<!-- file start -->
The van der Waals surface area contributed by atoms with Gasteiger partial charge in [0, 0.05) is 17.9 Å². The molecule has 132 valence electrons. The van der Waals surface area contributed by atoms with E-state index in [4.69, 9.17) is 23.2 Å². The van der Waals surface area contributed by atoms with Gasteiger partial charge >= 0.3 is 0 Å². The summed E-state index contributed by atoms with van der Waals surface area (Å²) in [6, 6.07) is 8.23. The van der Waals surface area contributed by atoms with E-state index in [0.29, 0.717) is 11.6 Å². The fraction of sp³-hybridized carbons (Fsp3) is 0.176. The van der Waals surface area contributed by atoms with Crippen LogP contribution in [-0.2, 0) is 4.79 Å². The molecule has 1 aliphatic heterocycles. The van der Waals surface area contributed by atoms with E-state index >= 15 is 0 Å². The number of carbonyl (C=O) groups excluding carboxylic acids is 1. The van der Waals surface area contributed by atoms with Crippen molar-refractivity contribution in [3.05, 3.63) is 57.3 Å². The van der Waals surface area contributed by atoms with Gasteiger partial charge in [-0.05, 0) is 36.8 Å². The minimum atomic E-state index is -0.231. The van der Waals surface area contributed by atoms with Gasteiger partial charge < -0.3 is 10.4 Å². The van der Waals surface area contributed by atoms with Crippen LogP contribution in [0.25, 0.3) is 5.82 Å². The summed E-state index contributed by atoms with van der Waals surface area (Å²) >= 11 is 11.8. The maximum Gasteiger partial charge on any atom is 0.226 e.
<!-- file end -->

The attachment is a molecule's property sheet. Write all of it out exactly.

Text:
The van der Waals surface area contributed by atoms with Gasteiger partial charge in [0, 0.05) is 17.9 Å². The molecule has 132 valence electrons. The van der Waals surface area contributed by atoms with E-state index in [4.69, 9.17) is 23.2 Å². The van der Waals surface area contributed by atoms with Gasteiger partial charge >= 0.3 is 0 Å². The summed E-state index contributed by atoms with van der Waals surface area (Å²) in [6, 6.07) is 8.23. The van der Waals surface area contributed by atoms with E-state index in [0.29, 0.717) is 11.6 Å². The fraction of sp³-hybridized carbons (Fsp3) is 0.176. The van der Waals surface area contributed by atoms with Crippen LogP contribution in [-0.2, 0) is 4.79 Å². The molecule has 1 aliphatic heterocycles. The van der Waals surface area contributed by atoms with E-state index >= 15 is 0 Å². The number of carbonyl (C=O) groups excluding carboxylic acids is 1. The van der Waals surface area contributed by atoms with Crippen molar-refractivity contribution in [3.05, 3.63) is 57.3 Å². The van der Waals surface area contributed by atoms with Gasteiger partial charge in [-0.05, 0) is 36.8 Å². The minimum atomic E-state index is -0.231. The van der Waals surface area contributed by atoms with Gasteiger partial charge < -0.3 is 10.4 Å². The van der Waals surface area contributed by atoms with Crippen LogP contribution in [0.25, 0.3) is 5.82 Å². The summed E-state index contributed by atoms with van der Waals surface area (Å²) >= 11 is 11.8. The maximum Gasteiger partial charge on any atom is 0.226 e.